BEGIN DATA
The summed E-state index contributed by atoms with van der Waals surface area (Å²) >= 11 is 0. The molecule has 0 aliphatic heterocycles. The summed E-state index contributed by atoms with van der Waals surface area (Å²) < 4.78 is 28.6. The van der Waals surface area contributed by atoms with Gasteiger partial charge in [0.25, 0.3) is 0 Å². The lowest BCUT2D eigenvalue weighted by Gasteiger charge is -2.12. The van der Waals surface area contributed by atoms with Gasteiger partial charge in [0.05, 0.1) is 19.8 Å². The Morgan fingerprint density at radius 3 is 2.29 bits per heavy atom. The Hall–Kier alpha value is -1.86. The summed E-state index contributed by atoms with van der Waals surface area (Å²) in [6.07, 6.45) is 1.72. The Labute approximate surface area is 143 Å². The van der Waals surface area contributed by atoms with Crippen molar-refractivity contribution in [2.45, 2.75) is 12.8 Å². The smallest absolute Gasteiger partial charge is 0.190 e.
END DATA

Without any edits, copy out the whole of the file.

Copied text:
The summed E-state index contributed by atoms with van der Waals surface area (Å²) >= 11 is 0. The molecule has 0 aliphatic heterocycles. The summed E-state index contributed by atoms with van der Waals surface area (Å²) < 4.78 is 28.6. The van der Waals surface area contributed by atoms with Gasteiger partial charge in [0.25, 0.3) is 0 Å². The lowest BCUT2D eigenvalue weighted by Gasteiger charge is -2.12. The van der Waals surface area contributed by atoms with Gasteiger partial charge in [0.05, 0.1) is 19.8 Å². The Morgan fingerprint density at radius 3 is 2.29 bits per heavy atom. The Hall–Kier alpha value is -1.86. The summed E-state index contributed by atoms with van der Waals surface area (Å²) in [6.07, 6.45) is 1.72. The Labute approximate surface area is 143 Å². The van der Waals surface area contributed by atoms with Crippen molar-refractivity contribution in [2.45, 2.75) is 12.8 Å². The smallest absolute Gasteiger partial charge is 0.190 e.